Overall, the relevance of the dominance versus deference debate has been challenged by neuroimaging studies that point toward a multisensory view. However, research is still lacking behavioural data to functionally characterize the underlying processes. More specifically, whether after training additional perceptual processes are involved in the use of a visual-to-auditory conversion device, beyond auditory processes, remains unknown. Furthermore, whether performance after training relies on supramodal mechanisms only or whether visual and auditory sensory modalities are still involved also remains unknown. This alternative involves individual differences as a function of participants’ sensory abilities, which can only be investigated by means of behavioural methods. Following the multisensory view, our main hypothesis is that perceptual processes shared with vision but also with audition are involved when using a visual-to-auditory sensory substitution device. To test this hypothesis, the participants were trained with the visual-to-auditory sensory substitution device The vOICe while various behavioural and phenomenological measures were collected. First, the study took advantage of a Stroop-like paradigm37 to investigate whether processes shared with vision are involved when using the sensory substitution device. In the original Stroop task, people are requested to name the colour of coloured words. When the meaning of the word is also a colour, it interferes with the participant’s recognition of the colour. For instance, it takes longer to say that the colour of the presented word is blue when the written word reads “red” rather than “blue”. Thus, even if the task consists in naming the colour of a word, reading processes and the ensuing access to the words’ meaning are automatically triggered. The same rationale was used in our study. Both before and after training with The vOICe, the participants completed a Stroop-like task consisting of a sound recognition task with a simultaneous presentation of visual stimuli corresponding to the auditory conversion of visual lines with The vOICe. After training, if processes shared with vision are automatically triggered upon hearing the sounds, for instance if auditory stimuli are mentally converted into visual images or if both stimuli are converted in a common format, then the presentation of visual distractors should interfere with the participants’ performance in the sound recognition task. Thus, processes shared with vision are expected to be revealed with the visual interference paradigm. On the other hand participants’ performance with the device and their phenomenology, are expected to rely on both vision and audition. In order to investigate this, participants’ performance during training was measured. In addition, the participants completed phenomenological questionnaires investigating their qualitative experience with the device as well as low-level auditory tests to assess their auditory abilities. These additional measures allow us to investigate the hypothesis that low-level auditory abilities will be associated with better use of the device, and influence the associated phenomenology.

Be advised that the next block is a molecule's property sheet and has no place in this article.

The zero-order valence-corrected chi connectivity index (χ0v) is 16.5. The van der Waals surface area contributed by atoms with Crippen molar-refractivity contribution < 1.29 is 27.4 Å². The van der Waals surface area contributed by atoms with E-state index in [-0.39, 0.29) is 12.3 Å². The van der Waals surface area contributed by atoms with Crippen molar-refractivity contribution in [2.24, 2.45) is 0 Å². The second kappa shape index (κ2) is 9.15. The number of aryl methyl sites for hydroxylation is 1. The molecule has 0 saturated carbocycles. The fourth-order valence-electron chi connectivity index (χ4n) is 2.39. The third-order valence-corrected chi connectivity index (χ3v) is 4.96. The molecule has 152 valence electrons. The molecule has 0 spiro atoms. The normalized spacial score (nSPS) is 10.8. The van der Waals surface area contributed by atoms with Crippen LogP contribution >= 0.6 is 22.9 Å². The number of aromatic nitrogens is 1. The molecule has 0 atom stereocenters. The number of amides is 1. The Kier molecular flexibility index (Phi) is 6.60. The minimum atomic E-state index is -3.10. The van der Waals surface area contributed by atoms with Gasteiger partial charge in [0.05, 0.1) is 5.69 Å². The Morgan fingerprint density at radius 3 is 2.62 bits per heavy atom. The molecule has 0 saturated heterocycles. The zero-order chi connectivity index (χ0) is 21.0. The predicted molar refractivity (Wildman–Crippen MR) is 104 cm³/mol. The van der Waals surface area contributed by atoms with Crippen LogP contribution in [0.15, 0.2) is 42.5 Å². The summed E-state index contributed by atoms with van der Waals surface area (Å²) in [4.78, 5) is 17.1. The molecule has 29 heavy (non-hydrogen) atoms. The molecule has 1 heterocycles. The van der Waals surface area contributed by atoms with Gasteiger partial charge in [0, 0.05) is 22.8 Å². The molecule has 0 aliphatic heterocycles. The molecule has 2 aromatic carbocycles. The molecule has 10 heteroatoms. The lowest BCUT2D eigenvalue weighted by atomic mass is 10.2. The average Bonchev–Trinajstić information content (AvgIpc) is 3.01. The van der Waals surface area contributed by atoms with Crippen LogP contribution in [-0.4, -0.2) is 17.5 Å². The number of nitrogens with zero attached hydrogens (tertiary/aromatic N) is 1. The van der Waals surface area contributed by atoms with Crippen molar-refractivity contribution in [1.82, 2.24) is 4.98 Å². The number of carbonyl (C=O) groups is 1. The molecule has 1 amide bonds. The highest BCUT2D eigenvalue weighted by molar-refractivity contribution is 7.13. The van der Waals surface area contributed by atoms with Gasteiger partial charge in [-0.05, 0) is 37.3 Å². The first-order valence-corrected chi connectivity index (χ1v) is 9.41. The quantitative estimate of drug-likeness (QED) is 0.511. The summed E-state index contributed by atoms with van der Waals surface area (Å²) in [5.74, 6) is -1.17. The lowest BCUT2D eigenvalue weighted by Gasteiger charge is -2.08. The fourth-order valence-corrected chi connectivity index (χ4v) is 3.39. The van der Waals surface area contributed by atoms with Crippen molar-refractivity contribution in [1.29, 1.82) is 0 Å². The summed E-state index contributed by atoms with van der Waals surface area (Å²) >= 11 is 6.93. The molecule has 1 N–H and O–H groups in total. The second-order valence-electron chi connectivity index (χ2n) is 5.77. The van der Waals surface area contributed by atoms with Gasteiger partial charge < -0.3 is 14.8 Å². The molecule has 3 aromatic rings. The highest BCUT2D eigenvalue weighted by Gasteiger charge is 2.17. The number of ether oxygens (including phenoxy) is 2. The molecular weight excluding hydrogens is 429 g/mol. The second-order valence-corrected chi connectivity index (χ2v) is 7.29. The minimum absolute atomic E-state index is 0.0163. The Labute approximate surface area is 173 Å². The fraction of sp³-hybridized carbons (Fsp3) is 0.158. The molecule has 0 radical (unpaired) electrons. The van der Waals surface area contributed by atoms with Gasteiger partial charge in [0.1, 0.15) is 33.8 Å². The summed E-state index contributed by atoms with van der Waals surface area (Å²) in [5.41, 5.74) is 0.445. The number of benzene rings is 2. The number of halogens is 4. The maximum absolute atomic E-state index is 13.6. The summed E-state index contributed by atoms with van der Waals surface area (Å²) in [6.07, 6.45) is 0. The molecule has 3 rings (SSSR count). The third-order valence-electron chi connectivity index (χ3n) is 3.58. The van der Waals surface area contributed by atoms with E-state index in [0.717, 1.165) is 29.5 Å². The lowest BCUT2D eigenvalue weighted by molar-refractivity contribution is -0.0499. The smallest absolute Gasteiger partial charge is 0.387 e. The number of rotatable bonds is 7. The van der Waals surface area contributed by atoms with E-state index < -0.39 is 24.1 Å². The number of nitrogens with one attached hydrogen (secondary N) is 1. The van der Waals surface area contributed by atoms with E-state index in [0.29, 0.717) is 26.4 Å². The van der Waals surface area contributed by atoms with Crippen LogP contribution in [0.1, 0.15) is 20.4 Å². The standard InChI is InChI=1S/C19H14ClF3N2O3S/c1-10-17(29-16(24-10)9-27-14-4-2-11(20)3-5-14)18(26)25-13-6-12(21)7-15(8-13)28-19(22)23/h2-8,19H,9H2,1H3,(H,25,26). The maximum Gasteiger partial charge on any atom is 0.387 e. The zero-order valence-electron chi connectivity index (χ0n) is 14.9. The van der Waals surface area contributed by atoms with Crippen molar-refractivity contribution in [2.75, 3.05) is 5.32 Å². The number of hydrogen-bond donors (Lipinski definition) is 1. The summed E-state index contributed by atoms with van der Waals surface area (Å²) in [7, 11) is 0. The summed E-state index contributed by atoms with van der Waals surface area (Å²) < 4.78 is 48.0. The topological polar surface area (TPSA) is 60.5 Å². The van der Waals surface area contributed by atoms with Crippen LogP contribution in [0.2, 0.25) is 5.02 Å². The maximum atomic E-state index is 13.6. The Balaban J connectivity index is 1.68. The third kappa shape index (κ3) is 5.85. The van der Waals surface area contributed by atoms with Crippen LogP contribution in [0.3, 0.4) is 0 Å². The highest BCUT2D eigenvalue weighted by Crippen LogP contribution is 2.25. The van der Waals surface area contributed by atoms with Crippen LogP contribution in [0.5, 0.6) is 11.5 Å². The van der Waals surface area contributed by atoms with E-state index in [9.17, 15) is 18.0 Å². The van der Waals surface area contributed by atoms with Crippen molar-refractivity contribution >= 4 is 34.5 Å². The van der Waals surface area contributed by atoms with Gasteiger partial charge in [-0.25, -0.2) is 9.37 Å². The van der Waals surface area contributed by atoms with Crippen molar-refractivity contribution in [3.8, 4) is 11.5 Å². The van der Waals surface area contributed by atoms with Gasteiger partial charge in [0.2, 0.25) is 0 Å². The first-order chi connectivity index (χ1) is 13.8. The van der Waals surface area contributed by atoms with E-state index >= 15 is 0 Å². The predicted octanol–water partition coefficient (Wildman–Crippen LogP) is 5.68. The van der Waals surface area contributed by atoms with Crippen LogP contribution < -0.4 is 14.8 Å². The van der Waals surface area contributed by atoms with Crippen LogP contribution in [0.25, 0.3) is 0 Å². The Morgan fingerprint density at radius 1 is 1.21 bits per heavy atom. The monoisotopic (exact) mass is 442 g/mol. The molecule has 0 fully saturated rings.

Thirty-two naive participants (16 males, 16 females, mean age = 24.1 years, range = 18–35 years) completed the experiment. The participants were randomly assigned to the experimental (N = 16) or to the control (N = 16) group prior to the experiment. The participants were not involved in any other experimental setting at the time of the experiment. Half of the participants trained with The vOICe (experimental group). As a control group, the other half did not train with the device. None of the participants were familiar with the device before participating in the study. All of them reported normal or corrected-to-normal vision and normal audition. The study took approximately five hours to complete for the experimental group, and two hours for the control group. The participants received 10 Euros per hour in return for their participation. The experiment was approved by the Local Ethical Committee of the University (“Conseil d'Évaluation Éthique pour les Recherches en Santé”, CERES) it was performed in accordance with the ethical standards laid down in the 1991 Declaration of Helsinki. The participants provided their written informed consent prior to the beginning of the study. Retrospective observed power analysis was based on 10,000 Monte Carlo simulations, with the R package 'simr'38. The power for the predictor Similarity in the second session of the experimental group, which is our main result, was 78.09% (95% CI: [75.27, 81.90]), for an observed fixed effect of − 0.65 ± 0.24. As 80% is the standard power accepted in experimental psychology, we can conclude that our sample size is appropriate.


The presentation of the stimuli and the recording of data were controlled by a Dell Precision T3400 computer. Images were projected on a 24″ Dell P2414H screen. Sounds were transmitted by means of a Sennheiser AKG-272 HD headphone. The sound’s intensity was measured prior to the experiment by means of a Rion NL-42 sonometer. Auditory discrimination tests were conducted with the MatLab toolbox Psychoacoustics39. The software Digivox 1.0 ( was used for the HINT. The device The vOICe5 was used to convert the images captured by the camera into sounds. Each image (176 × 664 pixels, 16-grey scale) is scanned from left to right, such that time and stereo panning corresponds to the horizontal axis (664 steps, total duration of 1 s), tone frequency constitutes the vertical axis (176 logarithmically spaced frequencies, ranging from 500 to 5000 Hz), and loudness corresponds to pixel brightness (see Fig. 1A, see also During the training phase with The vOICe, the participants were equipped with a camera embedded in a custom-made 3D-printed pair of glasses.